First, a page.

For those who don’t have a Trust, the Will contains the dispositive provisions for the worldly goods: money, home, car, etc. Having a Will is vital because it tells the world who gets what, when, and how. If someone dies without a Will, the state determines who gets the possessions and the likelihood for litigation and bitter family disputes is much higher. It is important that you make your own decisions about where your assets go.
Wills are important because we can use them to protect children, the disabled, and even for tax purposes, all if the Will is written properly.
If one’s assets pass through a Will, then the process of probate is required. Probate is the state-regulated process that requires court and judicial approval to pass the assets to the heirs. While it is generally effective and can work well, sometimes probate can be a long and arduous process. The state mandates that at least seven (7) months pass before an estate can be closed. You can expect at least twelve (12) to fourteen (14) months from the date of death to pass before the estate will be closed. It also requires filing fees and paperwork that Trusts do not.
One of the biggest issues with probate can be finding the next of kin. In order to properly probate a will, the executor must either get all the closest heirs (usually spouse and children) to sign waivers and approve the Will. If they do not sign, or if the heirs cannot be found, the process will slow down. There are times when the closest relatives are cousins, which at times can be difficult to find. The rules say even if these people are not named in the Will, they must be put on notice.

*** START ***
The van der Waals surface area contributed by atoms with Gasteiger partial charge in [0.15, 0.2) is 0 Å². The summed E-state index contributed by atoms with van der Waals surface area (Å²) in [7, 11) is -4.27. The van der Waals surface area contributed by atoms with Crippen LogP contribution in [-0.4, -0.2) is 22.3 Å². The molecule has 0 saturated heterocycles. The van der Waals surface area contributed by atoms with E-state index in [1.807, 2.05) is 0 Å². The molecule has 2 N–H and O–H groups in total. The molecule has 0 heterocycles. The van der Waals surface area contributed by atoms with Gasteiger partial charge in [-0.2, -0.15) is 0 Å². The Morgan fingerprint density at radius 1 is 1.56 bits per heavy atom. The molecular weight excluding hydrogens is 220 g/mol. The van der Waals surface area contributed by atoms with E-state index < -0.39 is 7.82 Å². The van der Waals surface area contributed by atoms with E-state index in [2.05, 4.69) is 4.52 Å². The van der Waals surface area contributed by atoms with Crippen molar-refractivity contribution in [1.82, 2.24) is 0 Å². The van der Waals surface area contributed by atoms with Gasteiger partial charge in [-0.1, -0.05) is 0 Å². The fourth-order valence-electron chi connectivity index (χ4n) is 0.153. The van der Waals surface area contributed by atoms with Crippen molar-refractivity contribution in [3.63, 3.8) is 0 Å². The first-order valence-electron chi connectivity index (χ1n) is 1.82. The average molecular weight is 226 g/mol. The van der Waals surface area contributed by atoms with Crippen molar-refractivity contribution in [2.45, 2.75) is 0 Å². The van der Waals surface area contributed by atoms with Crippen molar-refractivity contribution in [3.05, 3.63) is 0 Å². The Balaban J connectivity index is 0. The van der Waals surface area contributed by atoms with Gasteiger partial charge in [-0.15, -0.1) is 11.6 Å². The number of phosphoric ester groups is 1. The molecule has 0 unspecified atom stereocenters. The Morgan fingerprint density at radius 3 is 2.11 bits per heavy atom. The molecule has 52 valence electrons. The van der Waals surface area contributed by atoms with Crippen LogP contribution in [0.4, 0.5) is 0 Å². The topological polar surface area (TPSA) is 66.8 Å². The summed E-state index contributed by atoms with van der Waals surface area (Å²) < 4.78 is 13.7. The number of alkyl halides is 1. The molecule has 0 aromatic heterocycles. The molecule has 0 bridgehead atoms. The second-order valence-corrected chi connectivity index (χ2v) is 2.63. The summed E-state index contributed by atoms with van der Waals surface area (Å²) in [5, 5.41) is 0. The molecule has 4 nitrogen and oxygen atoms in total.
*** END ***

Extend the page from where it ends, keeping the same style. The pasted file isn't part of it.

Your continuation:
The Health Care Proxy is the document that appoints an agent to make health care decisions when a person gets to the point where they cannot take decisions for themselves. The principal appoints an agent he or she trusts to follow his or her wishes, particularly, the difficult life-ending decisions. It is important that the agent understands that person’s wishes and is willing to follow them. Many people choose agents who have some connection to the medical field, although that is not necessary.
The Health Care Proxy should be specific enough to provide guidance, but should not be so limiting as to be problematic. Everyone should have a Health Care Proxy, and copies should be provided to the agent(s) and the primary-care physician so it is part of the person’s medical records.
The Power of Attorney is the most powerful and yet necessary estate planning tool that exists. It is important that everyone has a Power of Attorney, but at the same time, care should be taken to name appropriate agents and shelter the document itself to prevent it from being used until it is needed.
A Power of Attorney provides the agent with access to, and control of, the principal’s assets. An agent who has this power can withdraw funds, write checks, change beneficiaries and transfer real estate. Essentially, it places the agent in the principal’s shoes, allowing him or her to make decisions for that person. These are all important powers should the principal become unable to act, but are sufficiently broad to require caution.
A Power of Attorney can prevent the need for obtaining a guardian over a disabled or elderly person who needs help. Therefore, it is important that one be created while someone is healthy and that it be maintained safely. The time and cost of creating a Power of Attorney when a person is healthy is far less than bringing a court proceeding to appoint a guardian at a later date.